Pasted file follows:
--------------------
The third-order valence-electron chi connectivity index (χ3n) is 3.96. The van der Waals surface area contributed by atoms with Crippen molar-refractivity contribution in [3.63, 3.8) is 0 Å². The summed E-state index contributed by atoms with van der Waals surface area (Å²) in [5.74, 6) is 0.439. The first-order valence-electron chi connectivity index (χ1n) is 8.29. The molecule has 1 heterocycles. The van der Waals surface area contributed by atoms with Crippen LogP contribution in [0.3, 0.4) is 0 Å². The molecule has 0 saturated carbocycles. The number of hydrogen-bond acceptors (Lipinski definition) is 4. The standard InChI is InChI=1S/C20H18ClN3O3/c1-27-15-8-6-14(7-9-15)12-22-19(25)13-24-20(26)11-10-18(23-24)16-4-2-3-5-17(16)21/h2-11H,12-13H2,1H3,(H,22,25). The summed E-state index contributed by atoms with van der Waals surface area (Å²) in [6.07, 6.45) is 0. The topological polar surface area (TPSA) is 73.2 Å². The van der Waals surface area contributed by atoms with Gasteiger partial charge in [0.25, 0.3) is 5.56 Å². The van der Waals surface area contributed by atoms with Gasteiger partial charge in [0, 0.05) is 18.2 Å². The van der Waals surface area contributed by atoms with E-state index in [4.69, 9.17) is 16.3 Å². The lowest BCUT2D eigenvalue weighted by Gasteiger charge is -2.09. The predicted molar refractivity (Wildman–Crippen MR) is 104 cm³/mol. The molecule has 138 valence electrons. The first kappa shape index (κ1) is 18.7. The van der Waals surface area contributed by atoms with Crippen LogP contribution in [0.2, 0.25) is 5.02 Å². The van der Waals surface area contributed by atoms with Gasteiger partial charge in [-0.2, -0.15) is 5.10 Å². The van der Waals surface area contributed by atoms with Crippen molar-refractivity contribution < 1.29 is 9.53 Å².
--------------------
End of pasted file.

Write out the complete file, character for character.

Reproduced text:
The third-order valence-electron chi connectivity index (χ3n) is 3.96. The van der Waals surface area contributed by atoms with Crippen molar-refractivity contribution in [3.63, 3.8) is 0 Å². The summed E-state index contributed by atoms with van der Waals surface area (Å²) in [5.74, 6) is 0.439. The first-order valence-electron chi connectivity index (χ1n) is 8.29. The molecule has 1 heterocycles. The van der Waals surface area contributed by atoms with Crippen LogP contribution in [0.3, 0.4) is 0 Å². The molecule has 0 saturated carbocycles. The number of hydrogen-bond acceptors (Lipinski definition) is 4. The standard InChI is InChI=1S/C20H18ClN3O3/c1-27-15-8-6-14(7-9-15)12-22-19(25)13-24-20(26)11-10-18(23-24)16-4-2-3-5-17(16)21/h2-11H,12-13H2,1H3,(H,22,25). The summed E-state index contributed by atoms with van der Waals surface area (Å²) in [6.07, 6.45) is 0. The topological polar surface area (TPSA) is 73.2 Å². The van der Waals surface area contributed by atoms with Gasteiger partial charge in [0.25, 0.3) is 5.56 Å². The van der Waals surface area contributed by atoms with Gasteiger partial charge in [0, 0.05) is 18.2 Å². The van der Waals surface area contributed by atoms with E-state index in [4.69, 9.17) is 16.3 Å². The lowest BCUT2D eigenvalue weighted by Gasteiger charge is -2.09. The predicted molar refractivity (Wildman–Crippen MR) is 104 cm³/mol. The molecule has 138 valence electrons. The first kappa shape index (κ1) is 18.7. The van der Waals surface area contributed by atoms with Crippen LogP contribution in [0.2, 0.25) is 5.02 Å². The van der Waals surface area contributed by atoms with Gasteiger partial charge in [-0.2, -0.15) is 5.10 Å². The van der Waals surface area contributed by atoms with Crippen molar-refractivity contribution < 1.29 is 9.53 Å².